A librarian called Sturt reported to his superiors at the Royal Institution that on November 5, 1820, a number of pages were removed from books in the reading room, books Accum had read. On the instructions of his superiors, Sturt cut a small hole in the wall of the reading room to watch Accum from an adjoining room. On the evening of December 20, Sturt claimed to see Accum tear out and walk off with a paper concerning the ingredients and uses of chocolate. The paper had been in an issue of Nicholson’s Journal. Accum’s premises on Old Compton Street were searched on the order of a magistrate for the City of London.  They identified what was probably waste-paper as pages from the books.

The Magistrate after hearing the whole of the Case observed that however valuable the books might be from which the leaves found in Mr Accum’s house had been taken, yet the leaves separated from them were only waste paper. If they had weighed a pound he would have committed him for the value of a pound of waste paper, but this not being the case he discharged him.

The Royal Institution committee that met on December 23, 1820 was not, however, satisfied with this judgment, and decided to issue a lawsuit against Accum for theft of paper valued at 14 pence.  Two of his friends were included in the indictment: the publisher Rudolph Ackermann and the architect John Papworth. These three appeared in court and paid altogether 400 pounds sterling as surety.  Accum, apparently frightened and depressed, did not make an appearance at the court session. He had fled England and returned to Germany.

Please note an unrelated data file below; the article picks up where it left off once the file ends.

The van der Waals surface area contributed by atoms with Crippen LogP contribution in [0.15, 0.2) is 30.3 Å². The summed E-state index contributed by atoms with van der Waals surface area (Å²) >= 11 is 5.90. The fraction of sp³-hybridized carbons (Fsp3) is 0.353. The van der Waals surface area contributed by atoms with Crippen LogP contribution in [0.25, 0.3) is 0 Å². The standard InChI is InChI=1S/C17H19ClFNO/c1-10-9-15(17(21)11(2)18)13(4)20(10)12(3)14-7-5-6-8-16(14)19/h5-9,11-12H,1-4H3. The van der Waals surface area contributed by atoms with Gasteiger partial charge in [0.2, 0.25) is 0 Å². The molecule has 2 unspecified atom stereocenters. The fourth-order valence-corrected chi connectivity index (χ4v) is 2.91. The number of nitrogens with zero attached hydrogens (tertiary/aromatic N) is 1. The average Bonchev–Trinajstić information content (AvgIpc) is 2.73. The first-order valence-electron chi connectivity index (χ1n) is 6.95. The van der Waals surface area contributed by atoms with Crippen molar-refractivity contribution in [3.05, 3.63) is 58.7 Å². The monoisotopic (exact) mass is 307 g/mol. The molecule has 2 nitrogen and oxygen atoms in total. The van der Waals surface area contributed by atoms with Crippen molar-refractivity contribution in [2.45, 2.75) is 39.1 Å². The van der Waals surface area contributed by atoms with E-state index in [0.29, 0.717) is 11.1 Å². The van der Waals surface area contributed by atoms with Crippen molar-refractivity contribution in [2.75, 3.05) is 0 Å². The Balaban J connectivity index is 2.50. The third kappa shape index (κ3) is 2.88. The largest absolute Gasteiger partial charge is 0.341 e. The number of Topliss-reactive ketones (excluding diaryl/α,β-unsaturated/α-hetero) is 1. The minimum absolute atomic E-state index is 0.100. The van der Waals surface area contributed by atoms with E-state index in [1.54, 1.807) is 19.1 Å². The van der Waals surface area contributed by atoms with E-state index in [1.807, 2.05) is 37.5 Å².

It would take another forty years and the work of other equally outraged scientists—including the discovery that arsenic was rather lethally being used to color candy, resulting in poisoned children—before Britain passed its first law regulating food safety in 1860. But no such legislation existed in the United States, even into the first years of the twentieth century.

The Poison Squad

The following menu was for a rather unusual 1902 Christmas dinner party.

Apple Sauce.
Borax.
Soup.
Borax. Turkey. Borax.
Borax.
Canned Stringed Beans.
Sweet Potatoes. White Potatoes.
Turnips.
Borax.
Chipped Beef. Cream Gravy.
Cranberry Sauce. Celery. Pickles.
Rice Pudding.
Milk. Bread and Butter. Tea.
Coffee.
A Little Borax.